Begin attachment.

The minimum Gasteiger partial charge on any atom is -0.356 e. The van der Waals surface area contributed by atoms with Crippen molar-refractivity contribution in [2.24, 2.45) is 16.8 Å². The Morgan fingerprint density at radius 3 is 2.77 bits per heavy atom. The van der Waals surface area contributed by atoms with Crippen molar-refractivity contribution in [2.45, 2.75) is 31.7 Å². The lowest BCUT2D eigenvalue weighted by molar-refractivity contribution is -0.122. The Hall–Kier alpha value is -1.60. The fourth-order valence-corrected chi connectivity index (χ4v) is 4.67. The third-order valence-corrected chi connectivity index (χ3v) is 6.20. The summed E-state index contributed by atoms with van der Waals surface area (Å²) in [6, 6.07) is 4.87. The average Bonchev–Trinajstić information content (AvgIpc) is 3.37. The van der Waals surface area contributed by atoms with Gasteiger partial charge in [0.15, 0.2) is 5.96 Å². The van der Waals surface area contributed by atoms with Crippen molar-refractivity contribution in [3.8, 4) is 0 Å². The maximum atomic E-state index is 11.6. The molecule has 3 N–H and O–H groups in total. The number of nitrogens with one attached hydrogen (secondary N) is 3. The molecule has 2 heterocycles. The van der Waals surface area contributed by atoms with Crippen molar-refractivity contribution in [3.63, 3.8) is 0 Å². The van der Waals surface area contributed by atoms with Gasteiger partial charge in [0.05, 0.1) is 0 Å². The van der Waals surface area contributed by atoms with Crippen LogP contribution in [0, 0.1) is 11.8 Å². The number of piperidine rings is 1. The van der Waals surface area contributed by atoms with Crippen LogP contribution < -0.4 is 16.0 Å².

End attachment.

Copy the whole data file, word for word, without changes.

The minimum Gasteiger partial charge on any atom is -0.356 e. The van der Waals surface area contributed by atoms with Crippen molar-refractivity contribution in [2.24, 2.45) is 16.8 Å². The Morgan fingerprint density at radius 3 is 2.77 bits per heavy atom. The van der Waals surface area contributed by atoms with Crippen molar-refractivity contribution in [2.45, 2.75) is 31.7 Å². The lowest BCUT2D eigenvalue weighted by molar-refractivity contribution is -0.122. The Hall–Kier alpha value is -1.60. The fourth-order valence-corrected chi connectivity index (χ4v) is 4.67. The third-order valence-corrected chi connectivity index (χ3v) is 6.20. The summed E-state index contributed by atoms with van der Waals surface area (Å²) in [6, 6.07) is 4.87. The average Bonchev–Trinajstić information content (AvgIpc) is 3.37. The van der Waals surface area contributed by atoms with Gasteiger partial charge in [0.15, 0.2) is 5.96 Å². The van der Waals surface area contributed by atoms with Crippen molar-refractivity contribution in [3.8, 4) is 0 Å². The maximum atomic E-state index is 11.6. The molecule has 3 N–H and O–H groups in total. The number of nitrogens with one attached hydrogen (secondary N) is 3. The molecule has 2 heterocycles. The van der Waals surface area contributed by atoms with Crippen molar-refractivity contribution in [3.63, 3.8) is 0 Å². The van der Waals surface area contributed by atoms with Gasteiger partial charge in [0.05, 0.1) is 0 Å². The van der Waals surface area contributed by atoms with Crippen LogP contribution in [0, 0.1) is 11.8 Å². The number of piperidine rings is 1. The van der Waals surface area contributed by atoms with Crippen LogP contribution < -0.4 is 16.0 Å².